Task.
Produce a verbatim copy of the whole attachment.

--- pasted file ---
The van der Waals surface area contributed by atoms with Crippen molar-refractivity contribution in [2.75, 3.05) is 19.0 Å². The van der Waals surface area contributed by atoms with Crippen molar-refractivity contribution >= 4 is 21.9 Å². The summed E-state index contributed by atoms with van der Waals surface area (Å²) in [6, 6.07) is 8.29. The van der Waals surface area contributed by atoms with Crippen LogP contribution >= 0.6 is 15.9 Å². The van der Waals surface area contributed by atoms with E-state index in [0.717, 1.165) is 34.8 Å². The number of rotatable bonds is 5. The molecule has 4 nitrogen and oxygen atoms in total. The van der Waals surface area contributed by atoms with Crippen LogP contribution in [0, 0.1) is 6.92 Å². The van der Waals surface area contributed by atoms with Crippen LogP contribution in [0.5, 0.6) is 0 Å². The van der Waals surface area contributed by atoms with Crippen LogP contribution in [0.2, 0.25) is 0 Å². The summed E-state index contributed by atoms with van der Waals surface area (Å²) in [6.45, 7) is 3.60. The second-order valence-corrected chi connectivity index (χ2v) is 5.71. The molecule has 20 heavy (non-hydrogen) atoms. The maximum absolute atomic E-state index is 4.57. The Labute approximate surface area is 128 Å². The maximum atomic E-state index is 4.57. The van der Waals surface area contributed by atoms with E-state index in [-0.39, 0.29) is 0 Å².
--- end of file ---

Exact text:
The van der Waals surface area contributed by atoms with Crippen molar-refractivity contribution in [2.75, 3.05) is 19.0 Å². The van der Waals surface area contributed by atoms with Crippen molar-refractivity contribution >= 4 is 21.9 Å². The summed E-state index contributed by atoms with van der Waals surface area (Å²) in [6, 6.07) is 8.29. The van der Waals surface area contributed by atoms with Crippen LogP contribution >= 0.6 is 15.9 Å². The van der Waals surface area contributed by atoms with E-state index in [0.717, 1.165) is 34.8 Å². The number of rotatable bonds is 5. The molecule has 4 nitrogen and oxygen atoms in total. The van der Waals surface area contributed by atoms with Crippen LogP contribution in [0, 0.1) is 6.92 Å². The van der Waals surface area contributed by atoms with Crippen LogP contribution in [0.5, 0.6) is 0 Å². The van der Waals surface area contributed by atoms with Crippen LogP contribution in [0.2, 0.25) is 0 Å². The summed E-state index contributed by atoms with van der Waals surface area (Å²) in [6.45, 7) is 3.60. The second-order valence-corrected chi connectivity index (χ2v) is 5.71. The molecule has 20 heavy (non-hydrogen) atoms. The maximum absolute atomic E-state index is 4.57. The Labute approximate surface area is 128 Å². The maximum atomic E-state index is 4.57. The van der Waals surface area contributed by atoms with E-state index in [-0.39, 0.29) is 0 Å².